Modulation of cutaneous scavenger receptor B1 levels by exogenous stressors impairs “in vitro” wound closure

Full Title: Modulation of cutaneous scavenger receptor B1 levels by exogenous stressors impairs “in vitro” wound closure

Journal: Mechanisms of Aging and Development

Year of Publication: 2017

PHHI Author(s): Giuseppe Valacchi
Publication Author(s): Muresan XM, Sticozzi C, Belmonte G, Savelli V, Evelson P, Valacchi G

Abstract:

Scavenger receptor B1 (SR-B1) is a trans-membrane protein, involved in tissue reverse cholesterol transport. Several studies have demonstrated that SR-B1 is also implicated in other physiological processes, such as bacteria and apoptotic cells recognition and regulation of intracellular tocopherol and carotenoids levels. Among the tissues where it is localized, SR-B1 has been shown to be significantly expressed in human epidermis. Our group has demonstrated that SR-B1 levels are down-regulated in human cultured keratinocytes by environmental stressors, such as cigarette smoke, via cellular redox imbalance. Our present study aimed to investigate whether such down-regulation was confirmed in a 3D skin model and under other environmental challengers such as particulate matter and ozone. We also investigated the association between oxidation-induced SR-B1 modulation and impaired wound closure. The data obtained showed that not only cigarette, but also the other environmental stressors reduced SR-B1 expression in epidermal cutaneous tissues and that this effect might be involved in impaired wound healing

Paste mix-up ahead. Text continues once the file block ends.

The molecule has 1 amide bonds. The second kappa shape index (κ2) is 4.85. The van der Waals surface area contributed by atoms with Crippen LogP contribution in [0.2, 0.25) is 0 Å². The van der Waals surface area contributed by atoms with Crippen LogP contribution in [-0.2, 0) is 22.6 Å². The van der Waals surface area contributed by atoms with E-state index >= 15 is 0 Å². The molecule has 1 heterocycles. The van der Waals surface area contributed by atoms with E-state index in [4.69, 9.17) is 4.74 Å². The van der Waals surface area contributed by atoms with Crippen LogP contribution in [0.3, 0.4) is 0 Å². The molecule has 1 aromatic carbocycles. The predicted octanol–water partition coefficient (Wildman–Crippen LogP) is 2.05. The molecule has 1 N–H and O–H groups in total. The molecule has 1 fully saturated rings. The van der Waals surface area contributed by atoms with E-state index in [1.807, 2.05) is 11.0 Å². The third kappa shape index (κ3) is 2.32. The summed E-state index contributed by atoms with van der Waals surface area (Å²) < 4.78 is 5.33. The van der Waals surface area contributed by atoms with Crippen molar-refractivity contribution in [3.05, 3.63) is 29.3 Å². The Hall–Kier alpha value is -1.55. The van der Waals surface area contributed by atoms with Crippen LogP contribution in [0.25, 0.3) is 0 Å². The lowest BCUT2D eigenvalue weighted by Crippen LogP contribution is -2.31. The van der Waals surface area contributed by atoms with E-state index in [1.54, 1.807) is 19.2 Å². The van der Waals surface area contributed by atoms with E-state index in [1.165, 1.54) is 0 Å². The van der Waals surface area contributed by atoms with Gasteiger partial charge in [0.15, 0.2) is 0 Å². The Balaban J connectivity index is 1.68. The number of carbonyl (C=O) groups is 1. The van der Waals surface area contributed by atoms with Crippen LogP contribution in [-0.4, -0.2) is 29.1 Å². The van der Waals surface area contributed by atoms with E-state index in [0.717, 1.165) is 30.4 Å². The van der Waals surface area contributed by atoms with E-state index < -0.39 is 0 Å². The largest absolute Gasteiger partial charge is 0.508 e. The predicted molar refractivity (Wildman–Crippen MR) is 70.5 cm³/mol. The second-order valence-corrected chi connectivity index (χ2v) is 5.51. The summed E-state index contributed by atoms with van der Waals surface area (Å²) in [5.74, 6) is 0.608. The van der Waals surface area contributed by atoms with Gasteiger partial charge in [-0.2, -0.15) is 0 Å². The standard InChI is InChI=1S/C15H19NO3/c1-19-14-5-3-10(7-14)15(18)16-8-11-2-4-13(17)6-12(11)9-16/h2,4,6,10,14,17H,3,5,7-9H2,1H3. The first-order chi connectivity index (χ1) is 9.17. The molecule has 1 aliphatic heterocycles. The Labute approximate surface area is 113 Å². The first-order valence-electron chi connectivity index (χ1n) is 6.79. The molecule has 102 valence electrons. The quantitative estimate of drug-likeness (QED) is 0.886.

Link to Article: https://www.ncbi.nlm.nih.gov/pubmed/29102450